Edea 22/3 Kamino
Thüringen, Vorarlberg, Austria
Aircraft inventor Simon Etlinger founded the Edea company and is based in Austria. Etlinger as created several versions of hybrid-electric vertical takeoff and landing (VTOL) aircraft for the Phase I, II and III of Boeing’s GoFly Prize contest. He completed the Phase III GoFly Prize competition with this aircraft. Etlinger is looking for investors to create an Urban Air Mobility VTOL aircraft and bring it to market for serial production.
The Edea 22/3 Kamino concept design is a one passenger quadcopter hybrid-electric personal air vehicle. The estimated speed of the aircraft in 111-148 km/h (69-92 mph) with a cruise altitude of 2,000 m (6,562 feet). The estimated range of the aircraft is 97 km (60 miles) traveling at a maximum speed of 111 km/h (69 mph).
No testing of a sub-scale or full scale prototype has taken place as of April 2020. In November 2020, it was reported that Etlinger had applied for a grant from the Australian government, and would pursue building and testing of the Kamino if the grant was approved. For forward flight, the rotors tilt forward and can tilt independently of each other to move the aircraft in any direction. It is a hybrid-electric VTOL design, using current technology allowing the passenger to take advantage of the maximum possible range of the aircraft.
The aircraft has a motorcycle type seat and would be an aircraft that someone would be interested in, to get off the streets for a faster method to travel to travel for pleasure or to work. Because there is no canopy, this sporty aircraft design would appeal to anyone who enjoys the wind directly on them when traveling, as is the case when riding a motorcycle.
The inventor chose a a Wankel engine because they are vibration free, have a superior power to weight ratio than a piston engine, are almost one third the size of an equivalent piston engine, have only two moving parts, has less vibration and are multi-fuel capable (such as biofuel, ethanol, and can also use a wider range of octane fuel). The main part of this project per the inventor is making the hybrid-electric power plant functional and allowing others to use this type of power plant on their VTOL aircraft.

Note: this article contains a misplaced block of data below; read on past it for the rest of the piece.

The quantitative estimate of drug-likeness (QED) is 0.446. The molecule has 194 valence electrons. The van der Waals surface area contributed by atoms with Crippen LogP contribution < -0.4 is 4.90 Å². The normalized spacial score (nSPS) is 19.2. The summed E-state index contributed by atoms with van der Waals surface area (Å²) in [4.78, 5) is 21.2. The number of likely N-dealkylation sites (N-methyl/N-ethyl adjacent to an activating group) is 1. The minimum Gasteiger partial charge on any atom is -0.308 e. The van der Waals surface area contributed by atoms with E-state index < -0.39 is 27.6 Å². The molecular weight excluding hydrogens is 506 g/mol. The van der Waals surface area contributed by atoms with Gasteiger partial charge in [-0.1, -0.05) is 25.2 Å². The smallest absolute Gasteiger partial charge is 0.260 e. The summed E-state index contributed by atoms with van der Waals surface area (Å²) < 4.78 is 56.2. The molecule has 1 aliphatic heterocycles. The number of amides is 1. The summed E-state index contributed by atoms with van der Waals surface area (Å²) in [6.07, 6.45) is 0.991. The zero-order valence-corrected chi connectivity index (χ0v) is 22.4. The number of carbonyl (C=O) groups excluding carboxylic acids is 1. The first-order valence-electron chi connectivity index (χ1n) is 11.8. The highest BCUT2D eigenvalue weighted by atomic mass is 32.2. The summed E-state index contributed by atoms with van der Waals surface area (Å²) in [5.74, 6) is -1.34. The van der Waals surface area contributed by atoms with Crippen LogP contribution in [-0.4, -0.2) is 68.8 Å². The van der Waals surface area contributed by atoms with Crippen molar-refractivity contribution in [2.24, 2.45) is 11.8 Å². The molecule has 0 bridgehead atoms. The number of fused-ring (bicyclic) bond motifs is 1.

The Edea 22/1 Jay was entered into Phase I of the Boeing’s GoFly Prize contest. For Phase II, the Edea 22/2 Squid was entered. For Phase III of the contest, Etlinger entered the Edea 22/3 Kamino aircraft. All three Edea GoFly Prize contest entries have been completely different VTOL aircraft designs. It has been reported that 3,700 innovators from 103 countries have participated in Boeing’s GoFly Prize contest.
- Aircraft type: Quadcopter hyrid-electric VTOL
- Capacity: 1 passenger
- Cruise speed: Estimated 111-148 km/h (69-92 mph)
- Cruise altitude: 2,000 m (6,562 feet)
- Range: 97 km (60 miles) is the estimated range of the aircraft if traveling at a constant speed of 111 km/h (69 mph)
- Propellers: 4 counter-rotating fans
- Electric motors: 4 motors
- Power source: Wankel internal combustion engine
- Fuel: Biofuel, ethanol, neutral emission fuels and regular fuels
- Range: Forward level flight provides the longest range
- Forward flight: The quadrotors tilt slightly for forward flight
- Landing gear: Fixed skids
- Safety features: Distributed Electric Propulsion (DEP), provides safety through redundancy for its passengers and/or cargo. DEP means having multiple propellers and motors on the aircraft so if one or more motors or propellers fail, the other working motors and propellers can safely land the aircraft. If the internal combustion engine fails there is a 2 to 3 minute battery emergency reserve.
- Edea website
- Simon Etlinger LinkedIn
- Article: GoFly Enters Phase II, Vertiflite, July/Aug. 2018
- Article: GoFly Hits 40, Electric VTOL News, Feb. 6, 2019
- Article: AHS Supports GoFly!, Vertiflite, Nov./Dec. 2017
- Article: Flying Solo: GoFly Advances Single-Passenger Air Mobility Solutions, Vertiflite, May/June 2019
- Article: GoFly Inspires Innovation, Vertiflite, May/June 2020
- Article: GoFly Teams Prepare to Fly Again, Vertiflite, Nov./Dec. 2020